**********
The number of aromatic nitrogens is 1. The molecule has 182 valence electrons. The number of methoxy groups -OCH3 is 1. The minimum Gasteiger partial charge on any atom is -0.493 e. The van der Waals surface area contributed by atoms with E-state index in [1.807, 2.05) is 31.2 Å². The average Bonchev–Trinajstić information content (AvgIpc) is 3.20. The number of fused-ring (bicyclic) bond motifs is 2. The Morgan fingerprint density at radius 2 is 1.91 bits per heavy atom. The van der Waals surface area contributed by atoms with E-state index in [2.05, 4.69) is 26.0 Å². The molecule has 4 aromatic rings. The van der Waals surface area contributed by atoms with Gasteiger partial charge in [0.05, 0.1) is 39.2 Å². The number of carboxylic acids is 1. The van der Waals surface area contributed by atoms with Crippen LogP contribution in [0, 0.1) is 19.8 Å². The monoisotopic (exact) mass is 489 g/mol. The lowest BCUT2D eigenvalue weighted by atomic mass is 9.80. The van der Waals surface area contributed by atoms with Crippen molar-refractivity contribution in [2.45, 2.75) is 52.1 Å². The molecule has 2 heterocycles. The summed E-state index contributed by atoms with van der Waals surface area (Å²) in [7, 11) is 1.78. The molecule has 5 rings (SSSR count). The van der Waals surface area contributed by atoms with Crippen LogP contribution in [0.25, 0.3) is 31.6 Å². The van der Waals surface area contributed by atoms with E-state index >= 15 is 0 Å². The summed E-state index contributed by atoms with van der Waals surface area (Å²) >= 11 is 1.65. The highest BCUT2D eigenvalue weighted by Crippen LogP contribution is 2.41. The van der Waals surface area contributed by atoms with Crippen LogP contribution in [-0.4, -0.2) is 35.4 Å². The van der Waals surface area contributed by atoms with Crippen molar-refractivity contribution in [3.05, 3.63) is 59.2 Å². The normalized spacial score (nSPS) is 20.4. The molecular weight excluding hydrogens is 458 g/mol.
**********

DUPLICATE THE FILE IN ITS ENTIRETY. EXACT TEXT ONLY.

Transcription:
The number of aromatic nitrogens is 1. The molecule has 182 valence electrons. The number of methoxy groups -OCH3 is 1. The minimum Gasteiger partial charge on any atom is -0.493 e. The van der Waals surface area contributed by atoms with E-state index in [1.807, 2.05) is 31.2 Å². The average Bonchev–Trinajstić information content (AvgIpc) is 3.20. The number of fused-ring (bicyclic) bond motifs is 2. The Morgan fingerprint density at radius 2 is 1.91 bits per heavy atom. The van der Waals surface area contributed by atoms with E-state index in [2.05, 4.69) is 26.0 Å². The molecule has 4 aromatic rings. The van der Waals surface area contributed by atoms with Gasteiger partial charge in [0.05, 0.1) is 39.2 Å². The number of carboxylic acids is 1. The van der Waals surface area contributed by atoms with Crippen LogP contribution in [0, 0.1) is 19.8 Å². The monoisotopic (exact) mass is 489 g/mol. The lowest BCUT2D eigenvalue weighted by atomic mass is 9.80. The van der Waals surface area contributed by atoms with Crippen molar-refractivity contribution in [2.45, 2.75) is 52.1 Å². The molecule has 2 heterocycles. The summed E-state index contributed by atoms with van der Waals surface area (Å²) in [7, 11) is 1.78. The molecule has 5 rings (SSSR count). The van der Waals surface area contributed by atoms with Crippen LogP contribution in [0.25, 0.3) is 31.6 Å². The van der Waals surface area contributed by atoms with E-state index >= 15 is 0 Å². The summed E-state index contributed by atoms with van der Waals surface area (Å²) >= 11 is 1.65. The highest BCUT2D eigenvalue weighted by Crippen LogP contribution is 2.41. The van der Waals surface area contributed by atoms with Crippen LogP contribution in [-0.4, -0.2) is 35.4 Å². The van der Waals surface area contributed by atoms with Crippen molar-refractivity contribution in [3.05, 3.63) is 59.2 Å². The normalized spacial score (nSPS) is 20.4. The molecular weight excluding hydrogens is 458 g/mol.